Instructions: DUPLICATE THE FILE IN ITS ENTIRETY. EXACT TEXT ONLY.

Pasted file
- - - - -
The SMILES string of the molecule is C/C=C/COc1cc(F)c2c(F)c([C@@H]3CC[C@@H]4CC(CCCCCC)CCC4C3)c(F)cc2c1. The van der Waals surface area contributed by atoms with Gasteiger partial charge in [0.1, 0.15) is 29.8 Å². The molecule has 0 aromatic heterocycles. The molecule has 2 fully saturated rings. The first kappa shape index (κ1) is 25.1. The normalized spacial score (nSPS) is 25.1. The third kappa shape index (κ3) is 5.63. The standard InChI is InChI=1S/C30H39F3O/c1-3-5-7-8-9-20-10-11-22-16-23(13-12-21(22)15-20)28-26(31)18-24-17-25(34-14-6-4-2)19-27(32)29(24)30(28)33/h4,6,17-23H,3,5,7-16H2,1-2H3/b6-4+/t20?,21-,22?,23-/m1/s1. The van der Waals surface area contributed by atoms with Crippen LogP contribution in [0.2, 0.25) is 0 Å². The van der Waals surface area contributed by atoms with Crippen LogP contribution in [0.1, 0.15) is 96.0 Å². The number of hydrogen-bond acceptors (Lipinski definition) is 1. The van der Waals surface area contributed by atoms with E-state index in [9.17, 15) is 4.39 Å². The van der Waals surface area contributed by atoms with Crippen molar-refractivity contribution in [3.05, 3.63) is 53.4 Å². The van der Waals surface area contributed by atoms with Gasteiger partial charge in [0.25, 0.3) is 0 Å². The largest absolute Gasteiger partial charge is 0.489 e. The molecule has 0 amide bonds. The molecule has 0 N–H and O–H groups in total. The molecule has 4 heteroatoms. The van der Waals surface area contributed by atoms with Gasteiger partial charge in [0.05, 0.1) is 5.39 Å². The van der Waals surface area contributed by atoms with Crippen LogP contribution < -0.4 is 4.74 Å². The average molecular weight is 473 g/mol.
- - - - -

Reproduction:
The SMILES string of the molecule is C/C=C/COc1cc(F)c2c(F)c([C@@H]3CC[C@@H]4CC(CCCCCC)CCC4C3)c(F)cc2c1. The van der Waals surface area contributed by atoms with Gasteiger partial charge in [0.1, 0.15) is 29.8 Å². The molecule has 0 aromatic heterocycles. The molecule has 2 fully saturated rings. The first kappa shape index (κ1) is 25.1. The normalized spacial score (nSPS) is 25.1. The third kappa shape index (κ3) is 5.63. The standard InChI is InChI=1S/C30H39F3O/c1-3-5-7-8-9-20-10-11-22-16-23(13-12-21(22)15-20)28-26(31)18-24-17-25(34-14-6-4-2)19-27(32)29(24)30(28)33/h4,6,17-23H,3,5,7-16H2,1-2H3/b6-4+/t20?,21-,22?,23-/m1/s1. The van der Waals surface area contributed by atoms with Crippen LogP contribution in [0.2, 0.25) is 0 Å². The van der Waals surface area contributed by atoms with Crippen LogP contribution in [0.1, 0.15) is 96.0 Å². The number of hydrogen-bond acceptors (Lipinski definition) is 1. The van der Waals surface area contributed by atoms with E-state index in [9.17, 15) is 4.39 Å². The van der Waals surface area contributed by atoms with Crippen molar-refractivity contribution in [3.05, 3.63) is 53.4 Å². The van der Waals surface area contributed by atoms with Gasteiger partial charge in [0.25, 0.3) is 0 Å². The largest absolute Gasteiger partial charge is 0.489 e. The molecule has 0 amide bonds. The molecule has 0 N–H and O–H groups in total. The molecule has 4 heteroatoms. The van der Waals surface area contributed by atoms with Gasteiger partial charge in [0.05, 0.1) is 5.39 Å². The van der Waals surface area contributed by atoms with Crippen LogP contribution < -0.4 is 4.74 Å². The average molecular weight is 473 g/mol.